President's Budget Will Jeopardize Access to Care

Washington, D.C., April 10, 2012—AAMC (Association of American Medical Colleges) President and CEO Darrell G. Kirch, M.D., issued the following statement today on the Obama administration's FY 2014 budget proposal:

"America's medical schools and teaching hospitals see good news and bad news in President Obama's proposed budget. We are encouraged by the president's continued support for medical research as reflected in the modest increase in funding for the National Institutes of Health (NIH). However, we are deeply concerned that the cuts to Medicare in the president's proposal will have serious consequences on the health of the nation. 

Medicare cuts to 'providers' are cuts to patients. The proposed drastic reductions in Medicare indirect medical education (IME) payments will make it increasingly difficult for teaching hospitals and their physicians to provide care for the sickest in their communities, especially seniors and the underserved. These cuts also may force teaching hospitals to curtail vital services such as 24/7 trauma and burn units that are not available anywhere else in the community, and will worsen an already critical shortage of doctors in the United States. In addition to training new physicians, teaching hospitals train nurses and first responders. Cutting essential federal support for teaching hospitals could mean up to 10,000 fewer physicians trained every year when the nation already faces a shortage of nearly 92,000 doctors in the next 10 years. Similarly, cuts to health professions training programs, including doctor training programs at the nation's children's hospitals (CHGME), will endanger the supply of pediatricians and pediatric specialists that all children need.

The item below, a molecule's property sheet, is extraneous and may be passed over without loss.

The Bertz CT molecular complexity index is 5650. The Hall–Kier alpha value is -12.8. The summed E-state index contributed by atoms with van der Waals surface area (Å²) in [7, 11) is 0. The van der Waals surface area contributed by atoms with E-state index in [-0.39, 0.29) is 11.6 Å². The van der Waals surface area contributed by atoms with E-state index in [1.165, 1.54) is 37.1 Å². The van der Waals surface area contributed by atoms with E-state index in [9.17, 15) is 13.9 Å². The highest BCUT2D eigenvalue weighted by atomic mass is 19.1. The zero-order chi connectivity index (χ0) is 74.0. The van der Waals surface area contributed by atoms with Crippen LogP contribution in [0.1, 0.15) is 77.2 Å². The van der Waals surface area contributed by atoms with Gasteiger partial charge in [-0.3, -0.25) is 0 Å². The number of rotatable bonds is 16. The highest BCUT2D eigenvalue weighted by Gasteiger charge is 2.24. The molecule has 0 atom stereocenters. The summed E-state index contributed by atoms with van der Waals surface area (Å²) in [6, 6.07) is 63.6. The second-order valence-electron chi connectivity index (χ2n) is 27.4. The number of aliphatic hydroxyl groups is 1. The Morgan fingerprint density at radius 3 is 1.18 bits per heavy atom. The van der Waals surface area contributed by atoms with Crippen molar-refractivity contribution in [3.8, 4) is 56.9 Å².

While we applaud the proposed increase in medical research funding in the president's budget, it is important to note that this still means that the NIH budget has failed to keep pace with biomedical inflation for 11 consecutive years, a situation that will have dramatic consequences on the pace of medical innovation and will harm communities around the nation.

We urge the president and Congress to consider the nation's patients and find an alternative to sequestration that provides deficit relief while still allowing for investment in medical research and training the next generation of doctors."


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The Association of American Medical Colleges is a not-for-profit association representing all 141 accredited U.S. and 17 accredited Canadian medical schools; nearly 400 major teaching hospitals and health systems, including 51 Department of Veterans Affairs medical centers; and nearly 90 academic and scientific societies. Through these institutions and organizations, the AAMC represents 128,000 faculty members, 75,000 medical students, and 110,000 resident physicians. Additional information about the AAMC and U.S. medical schools and teaching hospitals is available at